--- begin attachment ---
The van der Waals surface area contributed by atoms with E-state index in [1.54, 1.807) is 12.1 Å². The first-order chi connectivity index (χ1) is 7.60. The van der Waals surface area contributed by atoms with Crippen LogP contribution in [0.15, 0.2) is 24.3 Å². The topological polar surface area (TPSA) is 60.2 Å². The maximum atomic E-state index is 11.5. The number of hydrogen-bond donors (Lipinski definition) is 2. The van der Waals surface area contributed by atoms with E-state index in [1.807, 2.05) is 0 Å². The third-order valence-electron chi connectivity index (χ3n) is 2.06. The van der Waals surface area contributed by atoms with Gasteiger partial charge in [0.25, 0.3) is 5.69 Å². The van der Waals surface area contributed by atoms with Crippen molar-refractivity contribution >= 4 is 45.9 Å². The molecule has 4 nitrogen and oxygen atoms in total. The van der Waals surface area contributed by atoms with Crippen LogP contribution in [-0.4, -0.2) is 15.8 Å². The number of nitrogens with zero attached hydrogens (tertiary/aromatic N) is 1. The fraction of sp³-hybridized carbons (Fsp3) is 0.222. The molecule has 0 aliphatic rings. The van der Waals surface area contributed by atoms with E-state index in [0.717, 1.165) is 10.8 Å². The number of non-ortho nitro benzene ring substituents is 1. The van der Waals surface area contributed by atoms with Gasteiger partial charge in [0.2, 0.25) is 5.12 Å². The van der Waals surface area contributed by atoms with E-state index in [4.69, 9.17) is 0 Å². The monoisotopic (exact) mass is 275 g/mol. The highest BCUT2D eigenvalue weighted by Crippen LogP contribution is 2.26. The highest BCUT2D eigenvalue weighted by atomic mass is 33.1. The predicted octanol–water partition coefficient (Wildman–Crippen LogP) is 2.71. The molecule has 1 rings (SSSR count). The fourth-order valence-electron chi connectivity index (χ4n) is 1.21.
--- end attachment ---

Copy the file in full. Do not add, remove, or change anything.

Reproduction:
The van der Waals surface area contributed by atoms with E-state index in [1.54, 1.807) is 12.1 Å². The first-order chi connectivity index (χ1) is 7.60. The van der Waals surface area contributed by atoms with Crippen LogP contribution in [0.15, 0.2) is 24.3 Å². The topological polar surface area (TPSA) is 60.2 Å². The maximum atomic E-state index is 11.5. The number of hydrogen-bond donors (Lipinski definition) is 2. The van der Waals surface area contributed by atoms with E-state index in [1.807, 2.05) is 0 Å². The third-order valence-electron chi connectivity index (χ3n) is 2.06. The van der Waals surface area contributed by atoms with Gasteiger partial charge in [0.25, 0.3) is 5.69 Å². The van der Waals surface area contributed by atoms with Crippen molar-refractivity contribution >= 4 is 45.9 Å². The molecule has 4 nitrogen and oxygen atoms in total. The van der Waals surface area contributed by atoms with Crippen LogP contribution in [-0.4, -0.2) is 15.8 Å². The number of nitrogens with zero attached hydrogens (tertiary/aromatic N) is 1. The fraction of sp³-hybridized carbons (Fsp3) is 0.222. The molecule has 0 aliphatic rings. The van der Waals surface area contributed by atoms with E-state index in [0.717, 1.165) is 10.8 Å². The number of non-ortho nitro benzene ring substituents is 1. The van der Waals surface area contributed by atoms with Gasteiger partial charge in [0.2, 0.25) is 5.12 Å². The van der Waals surface area contributed by atoms with E-state index in [4.69, 9.17) is 0 Å². The monoisotopic (exact) mass is 275 g/mol. The highest BCUT2D eigenvalue weighted by Crippen LogP contribution is 2.26. The highest BCUT2D eigenvalue weighted by atomic mass is 33.1. The predicted octanol–water partition coefficient (Wildman–Crippen LogP) is 2.71. The molecule has 1 rings (SSSR count). The fourth-order valence-electron chi connectivity index (χ4n) is 1.21.